First butterflies of the year

by Richard Jones

A green-veined white, Pieris napi, was the first to appear, fluttering down to examine the mock orange flowers.

Female orange-tip butterflyAt last, a butterfly in my garden. Now I know from comments on previous blogs that others have already seen lots this year. There's a tendency to brag about them, I think. But my garden was empty of butterflies until Saturday. Then, like buses, three came along at once.

A green-veined white, Pieris napi, was the first to appear, fluttering down to examine the mock orange flowers. This is probably the most widespread of the ‘cabbage’ whites, since it occurs commonly throughout the British Isles. Its preference for wild flowers (ladies’ smock, garlic mustard and hedge mustard) rather than cultivated brassicas means that it's less persecuted, but is also more easily overlooked.

A few minutes later a holly blue, Celastrina argiolus, appeared and sunned it self on the glossy ivy leaves that cover our south-facing fence. This spring generation develops from caterpillars that fed on ivy, but probably not this clump, since they eat the developing flower buds and we don’t have any here yet. They're probably breeding in the jungle-like ivy growth that threatens to engulf our shed further up the garden.

Speckled wood butterflyA couple of hours later, the first speckled wood, Pararge aegeria, appears, looking velvety fresh. The likelihood is that it has just emerged from an overwintering chrysalis. This butterfly is unique among our British species in that it hibernates in both caterpillar and chrysalis stage. Those that spent winter as a caterpillar will have a bit of catching up to do and should start emerging in May.

On Sunday, there are more butterflies up at the allotment. A peacock, Inachis io, greets us at the car park, but dashes off at full tilt after brief introductions.

Then, perhaps my favourite of all British butterflies, an orange-tip, Anthocharis cardamines. The orange-tipped males always lift my heart. They remind me of springtime in the Sussex Weald when I used to go roaming through the woods and copses as a boy. The female (pictured, above) lacks the gaudy insignia of its English common name, but is nevertheless a beautiful butterfly, delicately camouflaged with mottled green under her hind wings. Lovely.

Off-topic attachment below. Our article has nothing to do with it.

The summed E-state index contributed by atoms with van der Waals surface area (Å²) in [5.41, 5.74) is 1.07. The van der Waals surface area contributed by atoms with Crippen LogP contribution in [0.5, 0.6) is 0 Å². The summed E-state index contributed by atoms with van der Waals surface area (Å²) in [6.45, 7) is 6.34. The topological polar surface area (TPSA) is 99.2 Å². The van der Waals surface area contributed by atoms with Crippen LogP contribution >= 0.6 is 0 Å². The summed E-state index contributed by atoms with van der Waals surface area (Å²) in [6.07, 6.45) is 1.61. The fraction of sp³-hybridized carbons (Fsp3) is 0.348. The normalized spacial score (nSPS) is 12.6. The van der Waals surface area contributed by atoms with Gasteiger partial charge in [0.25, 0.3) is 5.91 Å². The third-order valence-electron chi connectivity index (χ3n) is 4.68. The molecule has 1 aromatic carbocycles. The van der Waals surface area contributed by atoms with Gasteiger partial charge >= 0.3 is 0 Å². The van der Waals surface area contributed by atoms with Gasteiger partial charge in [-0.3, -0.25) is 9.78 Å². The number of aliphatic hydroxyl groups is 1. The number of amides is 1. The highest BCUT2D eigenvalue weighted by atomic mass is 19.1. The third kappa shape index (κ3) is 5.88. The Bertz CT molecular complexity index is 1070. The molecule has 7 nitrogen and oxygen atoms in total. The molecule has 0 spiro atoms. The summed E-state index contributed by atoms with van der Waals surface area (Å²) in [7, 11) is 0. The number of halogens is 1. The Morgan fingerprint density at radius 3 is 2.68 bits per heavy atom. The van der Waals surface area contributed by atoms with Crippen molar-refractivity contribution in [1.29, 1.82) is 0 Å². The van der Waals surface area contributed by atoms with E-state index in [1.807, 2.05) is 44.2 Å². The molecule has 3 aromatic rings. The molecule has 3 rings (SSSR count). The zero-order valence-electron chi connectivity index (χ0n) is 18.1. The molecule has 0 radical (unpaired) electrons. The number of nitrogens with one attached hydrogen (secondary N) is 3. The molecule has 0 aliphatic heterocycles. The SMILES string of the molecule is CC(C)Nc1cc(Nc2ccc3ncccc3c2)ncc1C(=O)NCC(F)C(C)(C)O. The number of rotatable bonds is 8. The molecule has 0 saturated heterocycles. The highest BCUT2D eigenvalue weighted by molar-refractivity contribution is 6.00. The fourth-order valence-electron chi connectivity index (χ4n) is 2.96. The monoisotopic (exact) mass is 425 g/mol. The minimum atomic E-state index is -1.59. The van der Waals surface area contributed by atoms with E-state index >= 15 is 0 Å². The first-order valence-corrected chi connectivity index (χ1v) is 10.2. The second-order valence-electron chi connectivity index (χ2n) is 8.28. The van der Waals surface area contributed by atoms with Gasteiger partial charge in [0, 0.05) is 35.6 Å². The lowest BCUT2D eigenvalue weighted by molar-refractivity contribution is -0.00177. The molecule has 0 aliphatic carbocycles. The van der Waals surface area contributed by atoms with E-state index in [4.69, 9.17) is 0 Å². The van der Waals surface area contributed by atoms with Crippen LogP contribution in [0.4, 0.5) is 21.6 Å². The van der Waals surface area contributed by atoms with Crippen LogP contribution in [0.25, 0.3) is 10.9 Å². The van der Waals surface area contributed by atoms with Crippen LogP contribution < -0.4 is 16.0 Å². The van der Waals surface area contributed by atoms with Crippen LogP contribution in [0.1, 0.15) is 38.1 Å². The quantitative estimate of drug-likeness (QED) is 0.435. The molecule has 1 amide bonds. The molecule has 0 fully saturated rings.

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Gardeners' World Web User 24/04/2009 at 12:28

Wow this is amazing I love butterflies. Spring is my favourite time of the year because that is when there are most of them. Once my step-cousin once removed ate one by accident, he said it tasted weird.

Gardeners' World Web User 24/04/2009 at 17:28

I was watching a peacock butterfly a few days ago, and wondered how the poor thing managed to survive. Its wings were so ragged, with chunks missing, and the colours dull and dusty. What is their lifespan? Am I right in thinking they overwinter in sheds & suchlike? If so, how often can they do so?

Gardeners' World Web User 25/04/2009 at 16:30

Thank you for the name and picture of the speckled wood butterfly - we've had one come for several years and I couldn't find the picture in our book. We've also had a holly blue this week, and an orange tip. Peacocks came a couple of weeks ago, and our second butterfly of the year was a brimstone. We do seem to have more butterflys this year - is it because I have increased the early flowering plants in the garden, or is it a better year for them? How do they survive cold winters?

Gardeners' World Web User 26/04/2009 at 20:34

Hm! You are all more fortunate than me as all I've seen are a couple of cabbage whites. I do love watching the butterflies when I have the chance - they are sooooo beautiful. I keep my binoculars handy so that I can get a good view. Hope I get some more colourful ones appearing soon.

Gardeners' World Web User 27/04/2009 at 13:32

the top picture is of a male Orange Tip.

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